What is the definition of symmetry

symmetry

This swallowtail butterfly can lay its wings exactly on top of one another because they are axially symmetrical.

Whoever stands in front of a mirror sees his own body in it. The original and the mirror image are called mirror-inverted or symmetrical. Every object forms a symmetrical image in a mirror.

Man in himself is already a symmetrical figure. The left side is a mirror image of the right side. Of course, this is not entirely true in every detail. A face is usually a little one-sided. Roughly speaking, one speaks of symmetry in this case.

In some animals the symmetry is quite obvious, for example in the butterfly. In one photo you could find a line that divides the butterfly into two equal halves. You could fold the paper along this line so that both halves of the figure fit together exactly. They are therefore called congruent. The fold line is called the axis of symmetry.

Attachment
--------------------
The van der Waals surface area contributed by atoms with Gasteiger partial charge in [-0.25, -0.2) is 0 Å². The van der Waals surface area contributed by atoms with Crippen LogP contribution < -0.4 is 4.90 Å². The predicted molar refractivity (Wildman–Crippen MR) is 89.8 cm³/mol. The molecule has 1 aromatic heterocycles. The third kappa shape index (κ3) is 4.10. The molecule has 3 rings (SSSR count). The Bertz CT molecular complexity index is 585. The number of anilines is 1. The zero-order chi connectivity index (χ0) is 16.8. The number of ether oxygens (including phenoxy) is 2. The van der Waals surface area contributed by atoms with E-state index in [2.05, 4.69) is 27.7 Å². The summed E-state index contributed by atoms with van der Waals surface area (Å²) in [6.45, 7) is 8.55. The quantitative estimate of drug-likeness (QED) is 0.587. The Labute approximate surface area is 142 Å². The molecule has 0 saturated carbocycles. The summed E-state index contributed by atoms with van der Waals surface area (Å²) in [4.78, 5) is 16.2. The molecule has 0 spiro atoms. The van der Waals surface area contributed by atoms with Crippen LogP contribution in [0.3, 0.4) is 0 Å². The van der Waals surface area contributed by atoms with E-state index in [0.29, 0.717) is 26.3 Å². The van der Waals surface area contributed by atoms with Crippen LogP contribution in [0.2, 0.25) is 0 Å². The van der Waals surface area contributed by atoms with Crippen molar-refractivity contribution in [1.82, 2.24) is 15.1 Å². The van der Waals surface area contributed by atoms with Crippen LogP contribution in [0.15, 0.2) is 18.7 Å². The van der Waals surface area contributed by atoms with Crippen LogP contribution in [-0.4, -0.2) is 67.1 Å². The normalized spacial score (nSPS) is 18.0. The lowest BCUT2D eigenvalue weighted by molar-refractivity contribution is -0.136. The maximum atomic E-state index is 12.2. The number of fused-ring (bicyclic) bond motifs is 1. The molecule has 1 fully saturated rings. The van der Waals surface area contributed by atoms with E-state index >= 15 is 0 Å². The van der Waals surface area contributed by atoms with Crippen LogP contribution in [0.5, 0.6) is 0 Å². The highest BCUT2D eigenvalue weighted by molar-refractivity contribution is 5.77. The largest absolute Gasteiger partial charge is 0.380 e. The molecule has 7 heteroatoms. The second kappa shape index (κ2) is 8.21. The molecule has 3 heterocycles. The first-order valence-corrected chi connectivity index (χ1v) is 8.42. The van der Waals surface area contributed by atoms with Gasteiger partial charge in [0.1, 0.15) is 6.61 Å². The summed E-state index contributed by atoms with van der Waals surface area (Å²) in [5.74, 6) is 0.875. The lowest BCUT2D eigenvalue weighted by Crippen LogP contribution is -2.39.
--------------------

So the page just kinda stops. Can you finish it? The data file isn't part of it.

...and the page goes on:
Many technical things, for example airplanes, are almost perfectly axially symmetrical. If an airplane were not axially symmetrical, it would not be able to fly properly. There are also houses or castles that are built exactly axially symmetrical.

Are there other types of symmetries?

Some figures can be turned, and in certain positions they always look the same. The best example is the wind turbine. You can turn it one wing without noticing a difference. So the pictures are congruent. This is called rotational symmetry.

There are also point-symmetrical figures, for example the rhombus. You can mirror it at its center. So it looks exactly the same again.

Playing cards are particularly interesting. Some are axially symmetrical. Others are rotationally symmetrical and at the same time point symmetrical. It's best to try it out yourself.

  • This wind chime is rotationally symmetrical and point symmetrical.

  • This wind chime is rotationally symmetrical, but not point symmetrical.

  • The king on this playing card is also rotationally symmetrical.

  • This rhombus can be reflected not only at its diagonals, but also at its center. That is a point symmetry.


There are also other search results for "Symmetry" from Blinde Kuh and Ask Finn.

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